A small stream of snot slowly worked its way down from her nose pooling on the ridge of her upper lip. She sucked and snorted in vain. My stomach churned apprehensively waiting for the inevitable – and then she did it again for the eighth or ninth time. She whipped up her barley-flower-coated hand, dragged it across her face leaving a thin strand of sticky goo, a snot web, stretching out as she plunged her hand back into the chapati dough, otherwise known as our breakfast.
“That’s it,” I secretly whispered to Thomas, “I’m not eating those chapatis. Let’s get out of here.”
We politely excused ourselves explaining we needed to hit the trails early and quickly made our exit. For those of you who quickly dismiss us as hygiene softies, consider that we were on day thirteen and EVERY calorie was a treasure. Passing up any food was quite a statement.
While planning our hike, we were fascinated by the fact that virtually all adventure tour groups to the region camp rather than making arrangements to stay with local families. The reason for this is absolutely clear now. Staying with Zanskari families, while quite an incredible cultural experience, is a bit too much for most westerners.
Superficially, the houses look quite similar to those in Spiti and central Ladakh. From our videos, you will not be able to detect the filth. In fact, in pictures and film, the houses look far nicer than they actually are because most of the video was shot in kitchens. Zanskaris, like Spitians, display their wealth in the form of cookery giving the illusion of quite a high standard of living for such a remote region.
In most of the houses we stayed in, you enter through a lower-level where animals such as goats or yaks are housed. These levels are often filled with animal droppings, which inevitably end up in the upper level where the family lives. In many houses, scraps of food were dropped on the floor and simple left there. This has the negative side effect of attracting rats. Moreover, dirty dishes were simply re-used – or, occasionally, they would swish around a little water and then dump the dirty water out on the floor, fill the dish with food, and hand it to us.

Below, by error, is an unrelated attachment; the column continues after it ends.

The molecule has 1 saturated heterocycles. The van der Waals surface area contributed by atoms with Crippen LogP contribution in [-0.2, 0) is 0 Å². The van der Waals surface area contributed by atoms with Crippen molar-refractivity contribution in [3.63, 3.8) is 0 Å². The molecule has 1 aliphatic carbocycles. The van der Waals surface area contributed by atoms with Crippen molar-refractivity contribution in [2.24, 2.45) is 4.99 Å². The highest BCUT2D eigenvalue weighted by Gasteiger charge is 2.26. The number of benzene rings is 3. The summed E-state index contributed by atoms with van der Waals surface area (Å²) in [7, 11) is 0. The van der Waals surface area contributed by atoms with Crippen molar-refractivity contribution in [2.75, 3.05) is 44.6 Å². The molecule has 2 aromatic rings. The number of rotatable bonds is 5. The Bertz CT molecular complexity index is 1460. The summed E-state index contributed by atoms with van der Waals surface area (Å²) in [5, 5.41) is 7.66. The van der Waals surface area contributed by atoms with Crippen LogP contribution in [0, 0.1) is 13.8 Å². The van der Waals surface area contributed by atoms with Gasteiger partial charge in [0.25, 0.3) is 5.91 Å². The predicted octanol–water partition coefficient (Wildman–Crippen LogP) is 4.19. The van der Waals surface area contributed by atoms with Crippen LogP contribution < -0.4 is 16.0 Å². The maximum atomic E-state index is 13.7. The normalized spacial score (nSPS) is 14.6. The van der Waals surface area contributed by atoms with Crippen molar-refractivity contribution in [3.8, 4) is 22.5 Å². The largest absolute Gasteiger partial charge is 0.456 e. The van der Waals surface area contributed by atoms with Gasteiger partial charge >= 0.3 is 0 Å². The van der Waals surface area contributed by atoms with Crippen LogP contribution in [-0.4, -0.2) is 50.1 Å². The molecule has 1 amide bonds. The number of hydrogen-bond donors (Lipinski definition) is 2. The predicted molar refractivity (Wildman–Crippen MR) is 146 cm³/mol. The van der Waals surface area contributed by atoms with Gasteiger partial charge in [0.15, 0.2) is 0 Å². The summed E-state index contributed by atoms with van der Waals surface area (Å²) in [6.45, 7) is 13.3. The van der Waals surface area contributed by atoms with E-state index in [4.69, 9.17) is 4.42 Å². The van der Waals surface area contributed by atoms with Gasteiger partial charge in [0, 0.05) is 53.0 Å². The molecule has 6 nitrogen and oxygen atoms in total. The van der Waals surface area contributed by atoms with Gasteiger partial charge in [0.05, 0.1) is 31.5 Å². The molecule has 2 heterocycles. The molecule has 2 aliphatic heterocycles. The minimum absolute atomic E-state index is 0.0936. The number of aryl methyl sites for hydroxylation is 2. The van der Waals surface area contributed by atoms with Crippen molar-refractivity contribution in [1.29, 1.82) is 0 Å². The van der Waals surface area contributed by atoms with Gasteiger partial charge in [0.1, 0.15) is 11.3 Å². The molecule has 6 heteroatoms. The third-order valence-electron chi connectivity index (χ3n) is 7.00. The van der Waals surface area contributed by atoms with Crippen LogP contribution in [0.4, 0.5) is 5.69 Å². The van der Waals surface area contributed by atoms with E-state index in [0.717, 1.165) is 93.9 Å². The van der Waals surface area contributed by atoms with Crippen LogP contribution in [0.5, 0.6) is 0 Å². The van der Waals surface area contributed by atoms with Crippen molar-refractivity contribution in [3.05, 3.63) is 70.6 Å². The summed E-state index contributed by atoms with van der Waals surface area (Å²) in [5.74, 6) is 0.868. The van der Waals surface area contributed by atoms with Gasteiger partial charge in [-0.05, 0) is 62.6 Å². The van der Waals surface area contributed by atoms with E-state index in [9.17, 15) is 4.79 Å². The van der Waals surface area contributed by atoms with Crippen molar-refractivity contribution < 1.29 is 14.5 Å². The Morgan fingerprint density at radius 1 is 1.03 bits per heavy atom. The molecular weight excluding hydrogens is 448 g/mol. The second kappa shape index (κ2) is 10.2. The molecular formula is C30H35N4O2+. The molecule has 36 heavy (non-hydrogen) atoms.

To make matters worse, as with most Indians, Zanskaris don’t use toilet paper. (Most Indians simply wash themselves with their left hand.) But in Zanskar, there was no water in the drop toilet. How were they cleaning themselves? It should come as no surprise that by day 10 in Padum, both of us had severe cases of giardia.
Why are Zanskaris so dirty? Actually, such sanitary issues are quite common throughout the Tibetan world from Sichuan in the East to Zanskar in the West – but, yes, Zanskar is a step grosser than most. I assume Zanskar is simply so remote that we are witnessing the last vestiges of such extreme living. Locals still believe that disease has supernatural origins and have no knowledge of why hygiene is necessary. In fact, many Zanskaris were quite amused by our filtering drinking water. Humorously, they seem to perceive it as some kind of odd cultural ritual.
Of course, even native people who have no knowledge of western science eventually learn the hard way that there are limits to the filth. However, people living at the super-high elevations of the Tibetan plateau have been sheltered from such discoveries. Essentially, they live in a relatively germ-free refrigerator, so they can push the limits. (Unfortunately for us, the high elevations also dramatically reduce the boiling temperature of water allowing some nasty things to survive in your tea, which is probably how we ended up with giardia.)
So is it worth the filth? Absolutely. I wouldn’t trade our time with these remarkable Zanskari families for any level of comfort. These are some of the best people in India, if not the world. The are generous and extremely honest. In such a remote region, they could have demanded any amount of money for a warm carpet to sleep on. But they didn’t. In fact, we rarely bargained for accommodation. Many times we were told we could pay what we thought was fair.
Food and fuel for fire is hard to come by in Zanskar. They grow their own vegetables and barley, mill their own grain, make their own yogurt and cheese – it’s an enormous amount of work. On top of that, they have to store enough food, hay, and dried yak dung to survive eight months of extremely harsh winter. And yet they went out of their way to make sure we always had more than enough to eat. Yes, it was very much worth it.